Drop Forward - "A mounting bracket which moves an ASA or HPA tank mount from the bottom line to a position that is lower and further forward, changing the balance of the assembled paintgun."
Drop-Off - "A decrease in velocity during rapid fire, usually caused by an inability of a CO2 or compressed air system to deliver consistent pressure at a rapid pace."
Dry Firing - "Firing a paintgun with gas, but no paintballs."
Electromechanical - "A paintgun which relies on electronic circuitry controlling a solenoid which mechanically actuates the paintgun, usually by tripping a sear."
Electronic Bounce - "Electronic noise in the signal generated by the trigger switch in an electronically controlled paintgun which causes the paintgun to fire shots in addition to the shot fired by a distinct full pull of the trigger. It should be noted that electronic trigger bounce can not cause additional shots unless the software in the paintgun's chip is written specifically to take advantage of the bounce. In the early 1990s some players argued that the trigger noise constituted additional trigger pulls, and thus Turbo Mode software which used the electronic bounce met the definition of semiautomatic and should be allowed in tournaments. After about a year of waffling, most major tournaments updated their rules to define a trigger pull in such a way that neither electronic or mechanical bouncing was legal in semiauto mode."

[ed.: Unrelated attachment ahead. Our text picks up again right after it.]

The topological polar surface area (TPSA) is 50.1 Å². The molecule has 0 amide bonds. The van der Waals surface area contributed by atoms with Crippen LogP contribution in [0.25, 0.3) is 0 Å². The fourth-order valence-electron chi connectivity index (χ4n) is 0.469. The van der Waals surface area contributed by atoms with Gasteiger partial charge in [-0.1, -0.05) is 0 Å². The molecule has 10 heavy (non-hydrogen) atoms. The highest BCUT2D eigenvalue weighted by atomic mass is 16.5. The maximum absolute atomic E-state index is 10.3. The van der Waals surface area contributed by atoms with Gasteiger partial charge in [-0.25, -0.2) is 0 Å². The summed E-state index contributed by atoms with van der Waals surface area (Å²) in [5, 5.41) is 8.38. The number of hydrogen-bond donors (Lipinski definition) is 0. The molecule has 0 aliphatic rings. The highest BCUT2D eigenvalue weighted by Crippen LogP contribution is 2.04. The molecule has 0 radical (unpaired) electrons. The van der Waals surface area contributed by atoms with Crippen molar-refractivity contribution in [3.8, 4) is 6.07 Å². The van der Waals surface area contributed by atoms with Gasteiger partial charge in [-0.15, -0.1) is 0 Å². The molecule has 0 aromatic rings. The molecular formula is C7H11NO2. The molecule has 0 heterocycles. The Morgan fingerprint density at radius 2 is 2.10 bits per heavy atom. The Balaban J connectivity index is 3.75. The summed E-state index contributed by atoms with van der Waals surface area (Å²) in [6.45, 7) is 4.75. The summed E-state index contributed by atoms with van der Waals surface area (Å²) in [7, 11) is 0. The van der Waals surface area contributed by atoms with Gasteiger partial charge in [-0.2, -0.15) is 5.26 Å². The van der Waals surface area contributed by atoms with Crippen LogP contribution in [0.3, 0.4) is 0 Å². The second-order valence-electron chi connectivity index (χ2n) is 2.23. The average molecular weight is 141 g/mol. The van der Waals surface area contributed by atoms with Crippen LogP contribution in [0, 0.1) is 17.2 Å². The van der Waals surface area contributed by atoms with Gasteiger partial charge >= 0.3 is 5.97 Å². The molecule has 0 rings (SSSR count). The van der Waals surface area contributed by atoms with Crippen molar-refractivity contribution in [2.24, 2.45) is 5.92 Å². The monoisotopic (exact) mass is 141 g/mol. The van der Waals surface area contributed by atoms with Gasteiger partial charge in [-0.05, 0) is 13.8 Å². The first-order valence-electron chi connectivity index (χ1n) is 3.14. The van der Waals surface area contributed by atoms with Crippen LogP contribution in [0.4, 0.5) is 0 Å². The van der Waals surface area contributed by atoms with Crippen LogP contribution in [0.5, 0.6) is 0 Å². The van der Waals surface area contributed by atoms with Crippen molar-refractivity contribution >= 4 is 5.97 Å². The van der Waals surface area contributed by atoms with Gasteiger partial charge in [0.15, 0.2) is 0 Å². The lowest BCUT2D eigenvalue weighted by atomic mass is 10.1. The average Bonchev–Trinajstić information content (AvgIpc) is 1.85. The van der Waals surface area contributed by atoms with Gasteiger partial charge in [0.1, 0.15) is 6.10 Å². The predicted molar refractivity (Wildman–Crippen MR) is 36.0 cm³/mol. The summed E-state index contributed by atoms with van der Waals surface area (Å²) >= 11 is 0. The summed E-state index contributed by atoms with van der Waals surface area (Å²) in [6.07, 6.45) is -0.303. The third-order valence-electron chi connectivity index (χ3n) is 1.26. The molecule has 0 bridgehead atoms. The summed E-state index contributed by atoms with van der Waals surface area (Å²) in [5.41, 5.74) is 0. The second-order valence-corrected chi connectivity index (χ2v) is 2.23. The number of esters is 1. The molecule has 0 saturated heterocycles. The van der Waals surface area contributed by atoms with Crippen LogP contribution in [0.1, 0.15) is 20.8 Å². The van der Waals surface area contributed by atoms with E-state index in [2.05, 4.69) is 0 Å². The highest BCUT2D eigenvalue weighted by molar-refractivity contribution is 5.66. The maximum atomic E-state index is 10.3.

Electropneumatic - A paintgun which relies on electronic circuitry controlling a solenoid valve which controls low pressure gas to trigger each shot.
Elimination - "In most paintball game formats, when a player is hit by a paintball that breaks on them, they are eliminated from the game. Elimination is also a game format in which the goal is to simply eliminate all of the members of the opposing team(s.)"

 
 
 

 


Copyright © 1992-2012 Corinthian Media Services. WARPIG's webmasters can be reached through our feedback form.
All articles and images are copyrighted and may not be redistributed without the written permission of their original creators and Corinthian Media Services. The WARPIG paintball page is a collection of information, and pointers to sources from around the internet and other locations. As such, Corinthian Media Services makes no claims to the trustworthiness, or reliability of said information. The information contained in, and referenced by WARPIG, should not be used as a substitute for safety information from trained professionals in the paintball industry.
'Let a man regard us in this manner, as servants of Christ and stewards of the mysteries of God.' I Corinthians 4:1